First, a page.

Clark Enersen Partners served as the architect for the Lancaster County Adult Detention Center, which garnered an AIA/AAJ Merit Award.
LANCASTER COUNTY, Neb. — Construction on a new jail in Lancaster County, Neb., hit a snag when contractors drilled some geothermal wells improperly. The issue is now settled, however, and the wells will be redrilled, said Mike Thurber, director of Lancaster County Department of Corrections.
The Lancaster County Adult Detention Facility project remains on pace to open next year, and the new jail features the largest geothermal ground-source loop field system of any county detention facility in the United States.
Lincoln-based District Energy Corp., a nonprofit organization associated with Lincoln Electric System, received a $5 million grant from the U.S. Department of Energy in 2009 to install the $17 million, ground-source geothermal heat-pump demonstration project, which provides the facility with heating, cooling, and backup power.
“Those wells were actually designed and installed through the District Energy Corp., and we were not involved in that part of the project,” said Principal and Project Architect Greg Newport of Clark Enersen Partners. “They actually, in our case, have built and financed the energy plant that is part of our whole facility.”
Wells Too Narrow
“Basically, the well driller had drilled the holes a little too narrow for the state standards and so there was some issues there that they had to resolve,” said Newport.
K2 Construction, general contractor for the geothermal system, subcontracted drilling of the 305-foot-deep wells to Leuck’s Drilling Co. In 2010, a former employee of Leuck’s Drilling — which is now out of business — notified the Nebraska Department of Health and Human Services that some of the boreholes were improperly drilled and grouted.
K2 Construction requested a waiver from the state agency so it could use the smaller wells, arguing that the smaller wells are in “substantial compliance” with state specification to protect groundwater. However, the Water Well Standards and Contractors’ Licensing Board this October recommended that 145 wells — about one-quarter of the 667 total wells — be redrilled because they are a half-inch narrower than the six inches required by the state and could compromise the integrity of the grout used inside them. The grout protects against co-mingling between aquifers and prevents surface water infiltration.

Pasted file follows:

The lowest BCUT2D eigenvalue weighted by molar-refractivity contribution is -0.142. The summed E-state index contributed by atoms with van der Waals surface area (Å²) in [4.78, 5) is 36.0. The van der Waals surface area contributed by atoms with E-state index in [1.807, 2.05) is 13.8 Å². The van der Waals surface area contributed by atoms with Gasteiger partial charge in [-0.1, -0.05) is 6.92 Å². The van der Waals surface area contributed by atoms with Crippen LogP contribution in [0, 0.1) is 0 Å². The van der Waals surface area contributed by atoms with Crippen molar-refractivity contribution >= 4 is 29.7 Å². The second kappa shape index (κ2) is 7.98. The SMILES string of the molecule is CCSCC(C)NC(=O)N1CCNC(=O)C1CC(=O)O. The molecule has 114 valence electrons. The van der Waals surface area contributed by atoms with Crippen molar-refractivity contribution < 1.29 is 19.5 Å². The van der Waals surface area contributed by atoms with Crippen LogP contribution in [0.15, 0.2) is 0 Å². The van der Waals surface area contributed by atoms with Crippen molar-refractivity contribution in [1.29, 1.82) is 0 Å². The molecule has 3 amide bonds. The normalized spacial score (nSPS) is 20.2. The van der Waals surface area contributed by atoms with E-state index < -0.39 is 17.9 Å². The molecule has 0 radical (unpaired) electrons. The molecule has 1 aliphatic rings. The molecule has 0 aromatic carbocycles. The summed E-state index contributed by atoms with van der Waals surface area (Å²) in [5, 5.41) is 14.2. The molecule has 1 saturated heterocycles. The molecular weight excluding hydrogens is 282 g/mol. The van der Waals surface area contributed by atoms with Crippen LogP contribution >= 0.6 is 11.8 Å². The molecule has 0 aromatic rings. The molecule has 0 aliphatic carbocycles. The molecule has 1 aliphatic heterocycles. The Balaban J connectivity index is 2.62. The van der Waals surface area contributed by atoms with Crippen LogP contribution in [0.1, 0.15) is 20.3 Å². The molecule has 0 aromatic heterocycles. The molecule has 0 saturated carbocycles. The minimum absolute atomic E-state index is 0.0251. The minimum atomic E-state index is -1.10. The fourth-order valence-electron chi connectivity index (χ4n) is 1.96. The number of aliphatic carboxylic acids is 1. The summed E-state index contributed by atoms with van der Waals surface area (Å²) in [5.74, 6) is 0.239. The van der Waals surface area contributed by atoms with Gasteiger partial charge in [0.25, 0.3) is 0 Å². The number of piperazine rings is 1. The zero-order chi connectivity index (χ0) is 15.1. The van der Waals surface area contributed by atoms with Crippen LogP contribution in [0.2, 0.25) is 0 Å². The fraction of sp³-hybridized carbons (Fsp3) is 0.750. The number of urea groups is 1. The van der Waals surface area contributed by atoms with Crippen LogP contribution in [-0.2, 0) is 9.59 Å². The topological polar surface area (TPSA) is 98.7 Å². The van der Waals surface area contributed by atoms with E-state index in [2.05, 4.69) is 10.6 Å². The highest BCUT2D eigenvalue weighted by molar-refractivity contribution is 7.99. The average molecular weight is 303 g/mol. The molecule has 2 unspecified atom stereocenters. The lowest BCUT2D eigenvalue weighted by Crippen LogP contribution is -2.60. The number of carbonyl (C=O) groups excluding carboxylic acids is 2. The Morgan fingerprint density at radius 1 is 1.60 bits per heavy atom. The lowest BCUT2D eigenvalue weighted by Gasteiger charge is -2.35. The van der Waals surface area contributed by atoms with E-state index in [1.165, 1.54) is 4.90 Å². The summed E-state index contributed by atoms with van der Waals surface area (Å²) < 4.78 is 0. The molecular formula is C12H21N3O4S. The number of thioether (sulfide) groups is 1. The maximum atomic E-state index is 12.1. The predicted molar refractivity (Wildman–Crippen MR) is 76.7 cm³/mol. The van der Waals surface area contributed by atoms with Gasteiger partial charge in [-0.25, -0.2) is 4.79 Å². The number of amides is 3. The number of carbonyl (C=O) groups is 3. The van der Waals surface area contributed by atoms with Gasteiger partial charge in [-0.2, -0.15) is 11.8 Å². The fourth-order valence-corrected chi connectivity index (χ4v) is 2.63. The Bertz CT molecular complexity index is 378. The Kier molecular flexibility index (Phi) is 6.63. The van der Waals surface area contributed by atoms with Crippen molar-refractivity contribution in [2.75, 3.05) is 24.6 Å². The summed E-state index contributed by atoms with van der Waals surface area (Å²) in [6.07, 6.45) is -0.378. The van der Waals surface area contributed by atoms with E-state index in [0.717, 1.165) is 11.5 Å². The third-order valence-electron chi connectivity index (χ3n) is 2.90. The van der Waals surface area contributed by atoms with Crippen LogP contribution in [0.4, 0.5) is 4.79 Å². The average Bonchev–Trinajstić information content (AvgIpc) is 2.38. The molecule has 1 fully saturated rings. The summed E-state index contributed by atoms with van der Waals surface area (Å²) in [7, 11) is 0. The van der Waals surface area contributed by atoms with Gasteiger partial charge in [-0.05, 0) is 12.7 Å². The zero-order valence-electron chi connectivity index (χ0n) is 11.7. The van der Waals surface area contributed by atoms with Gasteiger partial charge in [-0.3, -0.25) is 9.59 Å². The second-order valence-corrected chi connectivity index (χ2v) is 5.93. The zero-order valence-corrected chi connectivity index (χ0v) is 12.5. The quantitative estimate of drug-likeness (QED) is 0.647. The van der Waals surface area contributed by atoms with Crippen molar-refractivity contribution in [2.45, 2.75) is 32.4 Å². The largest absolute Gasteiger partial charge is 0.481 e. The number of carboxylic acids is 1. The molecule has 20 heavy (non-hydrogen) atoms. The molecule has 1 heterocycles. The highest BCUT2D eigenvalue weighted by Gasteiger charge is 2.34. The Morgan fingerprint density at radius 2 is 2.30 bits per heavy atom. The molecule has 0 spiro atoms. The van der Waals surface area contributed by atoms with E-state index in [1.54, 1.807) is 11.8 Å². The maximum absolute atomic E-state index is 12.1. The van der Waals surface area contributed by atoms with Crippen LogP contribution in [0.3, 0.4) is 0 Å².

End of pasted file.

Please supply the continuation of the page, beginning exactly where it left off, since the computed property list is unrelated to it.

Leuck’s Drilling had a $623,000 performance bond through U.S. Specialty Insurance, and redrilling the wells will max out that insurance.
Jail to Ease Overcrowding
The new 779-bed, 292,000-square-foot Lancaster County Adult Detention Facility goes a long way to ease overcrowding, which has been a concern in the county since the early 2000s. Construction is all precast concrete with precast concrete cells. Good bidding brought the project in at $65 million, down from an estimated $84.5 million.
It should be substantially completed by spring 2012 and hopefully open in the fall, says Thurber, but he added, “Staffing is a real consideration, especially considering budget constraints.”
“It is a direct-supervision facility,” says Newport. The building is designed for multiple classifications of inmates and features a mixture of dormitory-style housing for minimum security and maximum security. Special management housing will offer flexibility for housing options based on population needs, and the center has specialized program areas for education and socialization skill training.
“From the infrastructure and the core standpoint, we can expand it to 1,000 inmates if we need to down the road,” said Newport.
The design earned a merit award from the AIA Academy of Architecture for Justice. Positive attributes identified by the jury included a sensible floor plan, user functionality, ease of construction and sustainability, as well as a design that reconciles complex security and multipart circulation systems. The AIA Justice Facility Review, a sourcebook for best practices, featured the project.
Lancaster County’s current facility was built as a 237-bed, 100,000-square-foot jail, but the daily population averages about 550 to 560 inmates, says Thurber. When replaced, the old jail will be used for state probation, court transportation, and other purposes.
In addition to the ground-source heat-pump system, the building’s green features include energy-saving lighting controls and HVAC controls. Additionally, daylighting is incorporated into the design, and much of the material used in the construction is locally produced. Mechanical and electrical systems and heat recovery systems also add to the building’s efficiency, said Newport.
“We actually have quite a few energy-saving enhancements that we were able to put into the project through involvement of the local District Energy Corp.,” said Newport. “They actually, in our case, have built and financed the energy plant that is part of our whole facility.”
The new jail is located about 3.5 miles from the current facility in Lincoln, Neb., the county’s major city. Site criteria included community and neighborhood impact; the surrounding environment; site size, configuration, and characteristics; accessibility; and costs, such as utility connections, roads, and land.